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Fully Endoscopic vascular decompression of the facial nerve for hemifacial spasm
By Joseph B. Eby, M.D., Sung Tae Cha, M.D., Hrayr K. Shahinian, M.D.

Abstract

Hemifacial spasm is an uncommon disorder manifesting as a unilateral, involuntary, sporadic contraction of the musculature innervated by the seventh cranial nerve. Although debated, the etiology of hemifacial spasm is generally accepted as compression of the facial nerve by vessels of the posterior circulation. Early surgical techniques were ineffective and fraught with morbidity. Over the past 25 years microvascular decompression surgery has allowed for the safe and effective treatment of hemifacial spasm. Recent reports combining microsurgical and endoscopic techniques have documented the advantages of the endoscope in exposing the anatomy of this region. Enhanced visualization allows for a less traumatic dissection, and enhances the surgeon's ability to locate nerve-vessel conflicts often difficult to identify with the limited view of the microscope. This article reviews the history of hemifacial spasm and describes the first 3 cases of fully endoscopic vascular decompression for hemifacial spasm, emphasizing the advantages of this novel surgical approach.

Keywords
Endoscopy, hemifacial spasm, vascular decompression.

Introduction

Hemifacial spasm (HFS) is a commonly described as a unilateral, involuntary, paroxysmal contraction of the musculature innervated by the seventh cranial nerve. The incidence of HFS is approximately 0.8 per 100,000 persons.1 Fukushima in 1995 published one of the largest series of patients (2890) undergoing decompressive surgery for HFS.2 This series demonstrated a preponderance of adult females with a F:M ratio of greater than 2:1, and a mean age of 51.2 Crucial to understanding and treating HFS is obtaining a proper diagnosis. The differential diagnosis of HFS includes but is not limited to; Essential Blepharospasm, Facial Myokymia, Focal Seizures, Tardive Dyskinesia, Meige's syndrome, Synkineisis, and Tics, a full discussion of which is beyond the scope of this paper.3-5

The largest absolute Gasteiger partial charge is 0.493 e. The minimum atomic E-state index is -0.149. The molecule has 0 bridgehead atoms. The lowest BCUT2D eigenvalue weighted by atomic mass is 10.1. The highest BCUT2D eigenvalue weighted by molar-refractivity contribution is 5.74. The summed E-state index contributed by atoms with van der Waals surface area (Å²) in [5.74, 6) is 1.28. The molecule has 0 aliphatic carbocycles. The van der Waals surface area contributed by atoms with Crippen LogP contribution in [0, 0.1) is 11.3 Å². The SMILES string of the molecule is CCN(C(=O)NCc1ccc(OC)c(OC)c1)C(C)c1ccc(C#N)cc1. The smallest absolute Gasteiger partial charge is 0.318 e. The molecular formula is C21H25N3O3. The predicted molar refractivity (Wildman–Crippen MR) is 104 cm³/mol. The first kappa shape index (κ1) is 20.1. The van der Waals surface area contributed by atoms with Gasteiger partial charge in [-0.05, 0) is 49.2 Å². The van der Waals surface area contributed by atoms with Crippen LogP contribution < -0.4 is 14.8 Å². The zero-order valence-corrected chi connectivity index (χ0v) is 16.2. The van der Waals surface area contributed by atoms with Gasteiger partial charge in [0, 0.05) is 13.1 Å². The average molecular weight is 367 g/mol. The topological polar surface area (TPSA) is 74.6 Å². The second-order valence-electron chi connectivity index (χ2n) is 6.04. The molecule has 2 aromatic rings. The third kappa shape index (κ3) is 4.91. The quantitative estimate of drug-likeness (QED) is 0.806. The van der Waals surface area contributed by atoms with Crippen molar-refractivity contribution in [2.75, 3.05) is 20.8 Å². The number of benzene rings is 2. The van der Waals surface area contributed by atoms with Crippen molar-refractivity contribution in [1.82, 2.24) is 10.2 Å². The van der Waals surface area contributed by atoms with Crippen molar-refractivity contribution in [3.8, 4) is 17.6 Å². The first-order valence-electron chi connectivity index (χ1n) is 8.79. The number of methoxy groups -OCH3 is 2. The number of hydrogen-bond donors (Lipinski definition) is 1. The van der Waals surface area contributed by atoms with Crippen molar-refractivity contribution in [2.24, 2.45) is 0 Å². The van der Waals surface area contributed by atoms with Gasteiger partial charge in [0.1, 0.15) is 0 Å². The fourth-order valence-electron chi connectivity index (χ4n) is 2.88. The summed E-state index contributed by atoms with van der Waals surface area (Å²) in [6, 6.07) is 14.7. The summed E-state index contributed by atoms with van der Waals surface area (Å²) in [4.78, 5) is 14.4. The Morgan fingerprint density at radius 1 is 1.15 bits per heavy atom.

Beginning with some of the earliest descriptions of HFS by Shultze in 1875 and Gowers in 1899, the etiology of hemifacial spasm and location of the abnormality have been debated for more than a century.2-4 Oppenheim in 1911 as well as Ehni and Woltman in 1945 reported on patients with hemifacial spasm who sustained contralateral strokes. These patients were left with a facial droop, which did not relieve the spasm; the researchers therefore concluded that the facial nerve nucleus was not the origin of this disorder.3 ,6 Surgical treatment for HFS in the early 20th century included neurolysis, stretching the facial nerve, and high-pressure irrigation of the nerve with lactate ringers solution. While medical regimens of that time involved injection of the nerve with ethanol, electrical stimulation, application toxic compounds (nitrate of silver, zinc, arsenic, bromides) as well as medications such as Dilantin or other anticonvulsants.2-4, 6-8

Watts, McKillop and Lelli in the 1930's and Sutherland in the 1940's studied cadaveric anatomy of the posterior circulation at the cerebellopontine angle, its intimate association, and occasional incidental compression of the cranial nerves.2, 4, 9, 10 Dandy first hypothesized that compression of the trigeminal nerve was the cause of trigeminal neuralgia in 1934.11 Then in 1945 Revilla and Dandy documented their experience with 160 patients having tumors of the cerebellopontine angle and described HFS in 6 of these patients.12 Ehni and Woltman in 1945 analyzed 106 cases of HFS and concluded, that the facial nerve abnormality must lye between the facial nucleus and the stylomastoid foramen.6 A report by Campbell and Keedy in 1947 presented two cases of HFS resulting from an aneurysm of the vertebral artery at the cerebellopontine angle, providing additional evidence that vascular compression of the facial nerve may indeed be the cause of HFS.13